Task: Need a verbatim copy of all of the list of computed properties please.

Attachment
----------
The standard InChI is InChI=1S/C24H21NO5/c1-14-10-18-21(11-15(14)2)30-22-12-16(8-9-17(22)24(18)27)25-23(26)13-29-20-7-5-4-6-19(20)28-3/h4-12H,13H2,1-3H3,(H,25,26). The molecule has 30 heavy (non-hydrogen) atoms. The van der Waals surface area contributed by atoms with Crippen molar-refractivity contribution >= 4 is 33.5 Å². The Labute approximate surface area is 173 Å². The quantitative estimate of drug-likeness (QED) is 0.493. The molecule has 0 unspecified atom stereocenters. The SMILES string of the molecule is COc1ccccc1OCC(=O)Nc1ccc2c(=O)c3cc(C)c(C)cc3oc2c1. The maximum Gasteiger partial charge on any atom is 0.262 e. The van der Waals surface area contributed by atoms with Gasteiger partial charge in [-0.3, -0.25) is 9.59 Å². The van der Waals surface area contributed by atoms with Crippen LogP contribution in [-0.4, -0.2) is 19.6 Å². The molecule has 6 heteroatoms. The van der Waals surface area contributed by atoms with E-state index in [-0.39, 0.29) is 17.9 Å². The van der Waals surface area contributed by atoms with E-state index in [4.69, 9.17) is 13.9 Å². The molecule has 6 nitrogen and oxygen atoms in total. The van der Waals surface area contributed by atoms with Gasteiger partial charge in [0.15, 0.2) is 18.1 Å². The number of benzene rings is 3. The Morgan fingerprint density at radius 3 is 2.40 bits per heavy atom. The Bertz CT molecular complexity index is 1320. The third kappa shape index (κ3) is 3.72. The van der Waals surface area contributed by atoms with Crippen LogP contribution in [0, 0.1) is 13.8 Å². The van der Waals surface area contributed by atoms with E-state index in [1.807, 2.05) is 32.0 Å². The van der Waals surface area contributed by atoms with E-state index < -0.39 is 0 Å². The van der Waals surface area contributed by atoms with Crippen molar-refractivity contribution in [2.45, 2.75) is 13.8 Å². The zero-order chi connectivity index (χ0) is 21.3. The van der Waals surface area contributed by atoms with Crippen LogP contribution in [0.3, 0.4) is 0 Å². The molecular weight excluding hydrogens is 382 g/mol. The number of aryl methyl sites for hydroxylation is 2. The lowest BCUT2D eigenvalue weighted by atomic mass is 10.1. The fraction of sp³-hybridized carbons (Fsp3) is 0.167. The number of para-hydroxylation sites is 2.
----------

The standard InChI is InChI=1S/C24H21NO5/c1-14-10-18-21(11-15(14)2)30-22-12-16(8-9-17(22)24(18)27)25-23(26)13-29-20-7-5-4-6-19(20)28-3/h4-12H,13H2,1-3H3,(H,25,26). The molecule has 30 heavy (non-hydrogen) atoms. The van der Waals surface area contributed by atoms with Crippen molar-refractivity contribution >= 4 is 33.5 Å². The Labute approximate surface area is 173 Å². The quantitative estimate of drug-likeness (QED) is 0.493. The molecule has 0 unspecified atom stereocenters. The SMILES string of the molecule is COc1ccccc1OCC(=O)Nc1ccc2c(=O)c3cc(C)c(C)cc3oc2c1. The maximum Gasteiger partial charge on any atom is 0.262 e. The van der Waals surface area contributed by atoms with Gasteiger partial charge in [-0.3, -0.25) is 9.59 Å². The van der Waals surface area contributed by atoms with Crippen LogP contribution in [-0.4, -0.2) is 19.6 Å². The molecule has 6 heteroatoms. The van der Waals surface area contributed by atoms with E-state index in [-0.39, 0.29) is 17.9 Å². The van der Waals surface area contributed by atoms with E-state index in [4.69, 9.17) is 13.9 Å². The molecule has 6 nitrogen and oxygen atoms in total. The van der Waals surface area contributed by atoms with Gasteiger partial charge in [0.15, 0.2) is 18.1 Å². The number of benzene rings is 3. The Morgan fingerprint density at radius 3 is 2.40 bits per heavy atom. The Bertz CT molecular complexity index is 1320. The third kappa shape index (κ3) is 3.72. The van der Waals surface area contributed by atoms with Crippen LogP contribution in [0, 0.1) is 13.8 Å². The van der Waals surface area contributed by atoms with E-state index in [1.807, 2.05) is 32.0 Å². The van der Waals surface area contributed by atoms with E-state index < -0.39 is 0 Å². The van der Waals surface area contributed by atoms with Crippen molar-refractivity contribution in [2.45, 2.75) is 13.8 Å². The zero-order chi connectivity index (χ0) is 21.3. The van der Waals surface area contributed by atoms with Crippen LogP contribution in [0.3, 0.4) is 0 Å². The molecular weight excluding hydrogens is 382 g/mol. The number of aryl methyl sites for hydroxylation is 2. The lowest BCUT2D eigenvalue weighted by atomic mass is 10.1. The fraction of sp³-hybridized carbons (Fsp3) is 0.167. The number of para-hydroxylation sites is 2.